Question: How do we quickly engage new employees in effective teams?

We are a well established CPA firm offering accounting, consulting and advisory services aligned along industry verticals. Some of our vertical teams had to be downsized during the downturn, others were merged together.

As we re-emerge and ramp-up to meet new project demand, what would be a good way for us to reenergize the team, and get collaboration going in our interdependent service groups with several new members.

3 Expert Insights

Whenever individuals join or leave a team, the team will usually go through the "forming, storming, norming, performing" stages again. So to get the team engaged, it is critical to make sure everyone understands the purpose of the team (why do they exist), the overall goals of the team and each person's roles and responsibilities. I also find that having the team establish WOWs (ways of working) helps to ensure that everyone is on the same page about how each person is expected to behave in the team. The WOWs can also include how the team will deal with conflict, make decisions and hold each other accountable. One of the WOWs in your situation would be collaboration. Have the team members define what that looks like so everyone understands what it means and can be accountable to do that.

I think Judy Knight has a great response.  

What I would add are a couple of things.  First of all, once a team loses or adds a member it is a "new" team. The questioner's description of changed teams, blended teams etc., really means starting over.  The good news is if staff have had positive team experiences they can bring their team skills and talents to table. Therefore the teams are really beginning again in the new environment.  

Secondly it sounds like there has been some significant changes in the organization over time.  Staff may be feeling losses, insecurities, (sometimes survivor guilt) and we have found that acknowledging the transitions is very important  A facilitated meeting that focuses on where we have been, where we are now, and where we are going that also provides an opportunity to celebrate prior successes and to "mourn" losses can be very powerful.  New team members can participate and learn a great deal in the process and begin to form the interpersonal glue that effective teams typically demonstrate.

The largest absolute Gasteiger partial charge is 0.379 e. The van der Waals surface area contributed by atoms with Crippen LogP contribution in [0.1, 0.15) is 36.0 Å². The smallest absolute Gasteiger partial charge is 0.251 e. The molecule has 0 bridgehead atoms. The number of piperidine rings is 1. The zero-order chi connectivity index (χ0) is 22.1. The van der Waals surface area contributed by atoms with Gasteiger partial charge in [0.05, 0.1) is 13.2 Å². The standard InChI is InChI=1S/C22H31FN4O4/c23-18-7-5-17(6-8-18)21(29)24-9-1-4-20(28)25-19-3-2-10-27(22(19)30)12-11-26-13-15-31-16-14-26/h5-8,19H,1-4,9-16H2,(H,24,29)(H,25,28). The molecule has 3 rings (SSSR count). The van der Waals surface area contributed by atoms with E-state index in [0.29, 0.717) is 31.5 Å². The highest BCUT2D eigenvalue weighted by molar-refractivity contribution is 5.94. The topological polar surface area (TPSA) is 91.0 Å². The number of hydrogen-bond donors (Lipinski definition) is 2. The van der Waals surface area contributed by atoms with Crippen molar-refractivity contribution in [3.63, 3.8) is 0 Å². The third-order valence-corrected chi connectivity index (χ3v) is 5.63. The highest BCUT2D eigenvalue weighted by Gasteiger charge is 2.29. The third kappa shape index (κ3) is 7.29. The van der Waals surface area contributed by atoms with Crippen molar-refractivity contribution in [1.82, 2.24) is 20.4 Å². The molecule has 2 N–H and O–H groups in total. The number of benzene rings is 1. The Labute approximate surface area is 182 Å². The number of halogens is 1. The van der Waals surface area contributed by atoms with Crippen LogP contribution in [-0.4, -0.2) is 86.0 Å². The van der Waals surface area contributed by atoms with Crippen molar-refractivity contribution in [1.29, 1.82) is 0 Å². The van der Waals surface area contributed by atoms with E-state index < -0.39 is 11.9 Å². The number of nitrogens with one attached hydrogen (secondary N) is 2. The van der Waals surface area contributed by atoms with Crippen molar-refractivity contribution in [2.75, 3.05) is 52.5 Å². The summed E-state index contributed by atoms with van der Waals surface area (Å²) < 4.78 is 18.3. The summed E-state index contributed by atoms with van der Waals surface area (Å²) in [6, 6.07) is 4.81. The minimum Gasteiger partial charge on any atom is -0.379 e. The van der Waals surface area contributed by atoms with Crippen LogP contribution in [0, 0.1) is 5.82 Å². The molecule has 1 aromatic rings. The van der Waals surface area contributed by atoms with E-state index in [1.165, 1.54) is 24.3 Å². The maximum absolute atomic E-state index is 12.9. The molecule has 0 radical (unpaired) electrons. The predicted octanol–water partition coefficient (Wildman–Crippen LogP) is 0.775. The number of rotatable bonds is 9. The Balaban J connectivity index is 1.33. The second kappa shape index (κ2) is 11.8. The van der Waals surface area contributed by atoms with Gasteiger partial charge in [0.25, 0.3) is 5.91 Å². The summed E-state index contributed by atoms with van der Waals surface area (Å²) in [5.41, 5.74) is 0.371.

An additional issue is that of interdependent teams and how to create good collaborations.  Spending some up front time defining the benefit of collaboration, the downsides of collaborations, the expected "bumps" in the road as well as approaches to minimize challenges and support the work is well spent time.  Just jumping in without the pre-requisite planning usually leads to difficulties.  Our experience also suggests that the support and modeling of the senior teams is absolutely essential.  

Besides the brilliance of my colleagues, two directions occur to me.

First, ask them how to do it. Nothing creates collaboration more than the act of collaborating, so pose the question to them and have them solve it.

Second, Gamify the whole process. Yup I said it, make it a game. Gamification has become a very powerful approach that has leap frogged and bypassed the normal methods of establishing collaboration and it's especially powerful with Gen Y.